But what kinds of companies outperformed since the end of that bear market? I ran a screen to see what kinds of companies were double-, triple-, or even-better-baggers as the recession receded. And sure enough, the best-performing companies over the following four years were all small caps:

Company

4-Year Return from Oct. 9, 2002

Oct. 9, 2002 Market Capitalization (in Millions)

AmericaTower

5,137%

$139

YFP  

2,857%

$434

Research In Motion

2,422%

$705

Bancolombia

2,067%

$203

WESCO International

2,054%

$142

Corning

1,890%

$1,173

Crown Castle International

1,830%

$373

AES

1,767%

$597

Coldwater Creek

1,670%

$131

McDermott International

1,616%

$232

Data from Capital IQ, a division of Standard & Poor's.

This list merely shows the top 10, but it's also true that small caps as a whole outperformed their larger brethren coming out of the last bear market -- and this phenomenon wasn't unique to that situation. According to T. Rowe Price research, small-cap stocks led the market out of the past 10 recessions, posting an average 28% gain, versus the 19% gain for large caps in the year following the market's recovery.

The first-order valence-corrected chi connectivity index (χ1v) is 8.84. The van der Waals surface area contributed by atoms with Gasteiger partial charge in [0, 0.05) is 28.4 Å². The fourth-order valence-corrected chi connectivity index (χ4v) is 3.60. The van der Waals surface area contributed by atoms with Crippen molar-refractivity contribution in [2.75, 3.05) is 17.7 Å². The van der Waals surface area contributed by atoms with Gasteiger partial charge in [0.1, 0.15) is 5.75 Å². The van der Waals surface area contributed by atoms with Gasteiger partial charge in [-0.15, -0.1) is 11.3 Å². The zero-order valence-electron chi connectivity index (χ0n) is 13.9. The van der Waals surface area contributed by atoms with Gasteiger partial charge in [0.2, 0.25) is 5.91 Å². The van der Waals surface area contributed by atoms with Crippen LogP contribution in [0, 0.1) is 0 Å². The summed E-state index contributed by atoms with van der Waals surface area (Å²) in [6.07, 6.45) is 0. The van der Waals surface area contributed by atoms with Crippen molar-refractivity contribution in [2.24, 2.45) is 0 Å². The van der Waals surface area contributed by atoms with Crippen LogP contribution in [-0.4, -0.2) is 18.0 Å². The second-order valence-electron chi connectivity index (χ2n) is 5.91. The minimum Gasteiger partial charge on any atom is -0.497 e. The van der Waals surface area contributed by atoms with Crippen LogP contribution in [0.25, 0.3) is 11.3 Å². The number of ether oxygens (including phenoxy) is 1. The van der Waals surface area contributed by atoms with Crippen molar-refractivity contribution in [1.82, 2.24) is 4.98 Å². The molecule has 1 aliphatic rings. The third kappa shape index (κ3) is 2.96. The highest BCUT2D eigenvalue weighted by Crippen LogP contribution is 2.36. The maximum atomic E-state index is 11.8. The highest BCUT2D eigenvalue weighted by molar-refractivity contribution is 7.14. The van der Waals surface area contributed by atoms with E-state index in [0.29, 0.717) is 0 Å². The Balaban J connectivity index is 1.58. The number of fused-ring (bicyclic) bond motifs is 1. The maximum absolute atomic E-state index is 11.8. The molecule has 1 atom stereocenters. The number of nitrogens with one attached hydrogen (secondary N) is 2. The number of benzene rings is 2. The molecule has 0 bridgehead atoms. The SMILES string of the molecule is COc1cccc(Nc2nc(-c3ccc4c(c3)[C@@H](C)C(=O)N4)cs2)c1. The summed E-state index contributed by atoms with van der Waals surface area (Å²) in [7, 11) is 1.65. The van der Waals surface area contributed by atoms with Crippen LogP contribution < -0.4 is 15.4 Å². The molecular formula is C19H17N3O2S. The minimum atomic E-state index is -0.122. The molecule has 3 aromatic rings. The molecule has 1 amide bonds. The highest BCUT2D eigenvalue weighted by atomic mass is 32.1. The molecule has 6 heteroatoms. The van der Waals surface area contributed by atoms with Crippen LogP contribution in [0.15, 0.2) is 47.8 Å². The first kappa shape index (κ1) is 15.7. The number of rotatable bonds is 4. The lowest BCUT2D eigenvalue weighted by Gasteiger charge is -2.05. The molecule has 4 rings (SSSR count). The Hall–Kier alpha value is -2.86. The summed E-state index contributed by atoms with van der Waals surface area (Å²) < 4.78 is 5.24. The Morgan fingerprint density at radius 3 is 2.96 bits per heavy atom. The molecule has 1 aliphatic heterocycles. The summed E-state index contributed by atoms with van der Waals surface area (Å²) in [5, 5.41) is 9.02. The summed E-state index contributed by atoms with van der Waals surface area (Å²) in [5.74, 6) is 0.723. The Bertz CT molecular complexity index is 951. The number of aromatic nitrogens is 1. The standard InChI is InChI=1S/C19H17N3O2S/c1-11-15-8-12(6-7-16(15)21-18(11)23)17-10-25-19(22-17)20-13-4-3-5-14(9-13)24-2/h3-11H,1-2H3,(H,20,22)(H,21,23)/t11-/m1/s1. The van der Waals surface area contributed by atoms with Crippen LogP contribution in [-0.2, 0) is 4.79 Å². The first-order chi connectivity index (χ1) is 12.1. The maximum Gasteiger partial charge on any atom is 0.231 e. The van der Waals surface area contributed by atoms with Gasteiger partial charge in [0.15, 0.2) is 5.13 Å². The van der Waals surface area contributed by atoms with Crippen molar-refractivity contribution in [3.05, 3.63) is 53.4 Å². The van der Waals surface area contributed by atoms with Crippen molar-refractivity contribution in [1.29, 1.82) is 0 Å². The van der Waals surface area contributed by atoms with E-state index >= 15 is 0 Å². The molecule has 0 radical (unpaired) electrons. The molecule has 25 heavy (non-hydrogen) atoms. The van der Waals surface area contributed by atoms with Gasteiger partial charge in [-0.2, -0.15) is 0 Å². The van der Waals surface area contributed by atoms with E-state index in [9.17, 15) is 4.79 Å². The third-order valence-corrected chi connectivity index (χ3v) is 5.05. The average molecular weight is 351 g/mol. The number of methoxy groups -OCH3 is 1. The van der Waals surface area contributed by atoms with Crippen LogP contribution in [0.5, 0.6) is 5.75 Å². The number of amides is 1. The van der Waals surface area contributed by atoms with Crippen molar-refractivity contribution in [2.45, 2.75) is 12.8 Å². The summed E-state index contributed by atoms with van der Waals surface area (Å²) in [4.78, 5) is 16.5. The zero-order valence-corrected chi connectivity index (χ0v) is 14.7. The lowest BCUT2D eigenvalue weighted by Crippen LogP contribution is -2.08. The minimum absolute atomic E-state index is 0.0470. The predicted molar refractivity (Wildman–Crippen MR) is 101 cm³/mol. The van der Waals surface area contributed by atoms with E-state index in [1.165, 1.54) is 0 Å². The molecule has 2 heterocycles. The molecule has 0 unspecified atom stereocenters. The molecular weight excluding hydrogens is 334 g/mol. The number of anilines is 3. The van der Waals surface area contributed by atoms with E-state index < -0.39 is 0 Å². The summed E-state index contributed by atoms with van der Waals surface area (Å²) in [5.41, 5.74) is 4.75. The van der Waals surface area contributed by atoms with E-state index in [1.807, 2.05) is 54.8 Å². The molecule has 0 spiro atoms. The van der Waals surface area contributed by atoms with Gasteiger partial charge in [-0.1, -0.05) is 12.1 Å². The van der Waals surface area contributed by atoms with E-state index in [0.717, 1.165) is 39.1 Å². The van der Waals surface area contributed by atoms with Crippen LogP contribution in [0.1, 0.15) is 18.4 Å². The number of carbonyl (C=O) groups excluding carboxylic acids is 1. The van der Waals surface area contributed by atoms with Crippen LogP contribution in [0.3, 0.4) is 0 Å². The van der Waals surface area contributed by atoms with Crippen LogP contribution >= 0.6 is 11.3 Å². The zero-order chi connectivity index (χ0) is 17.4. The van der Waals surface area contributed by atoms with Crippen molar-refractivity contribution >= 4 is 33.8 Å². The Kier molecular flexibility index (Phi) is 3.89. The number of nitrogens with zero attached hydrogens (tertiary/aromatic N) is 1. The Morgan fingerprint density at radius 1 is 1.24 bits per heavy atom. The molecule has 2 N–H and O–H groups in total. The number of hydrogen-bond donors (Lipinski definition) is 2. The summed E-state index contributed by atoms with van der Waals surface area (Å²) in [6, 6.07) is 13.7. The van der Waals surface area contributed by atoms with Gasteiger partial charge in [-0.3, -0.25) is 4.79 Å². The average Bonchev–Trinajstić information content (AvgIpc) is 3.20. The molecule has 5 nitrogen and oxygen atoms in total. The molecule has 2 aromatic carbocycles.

Given this data, I also ran a screen to see what small caps are dirt cheap right now -- and poised to outperform as the market recovers. I looked for companies down more than 70% over the past year, and trading with price-to-earnings ratios below both that of the S&P 500 and their five-year average -- qualities I believe could make for Templeton-sized gains over the next four years.

Here are three companies from that screen. These aren't formal recommendations, but they're a good place to begin some further research.

Company

Market Capitalization

P/E Ratio

Abercrombie & Fitch (NYSE: ANF  )

$1.8 billion

4.5

Tata Motors (NYSE: TTM  )

$1.7 billion

4.1

SL Green Realty (NYSE: SLG  )

$1.1 billion

5.3

Data from Capital IQ, a division of Standard & Poor's.

All in the family
So if, like me, you're looking for the best stocks to carry your portfolio out of this bear market and into wealthy pastures in four years' time, you need to look for small, underfollowed companies like those above -- and like those we search for as additions to our Motley Fool Hidden Gems portfolio.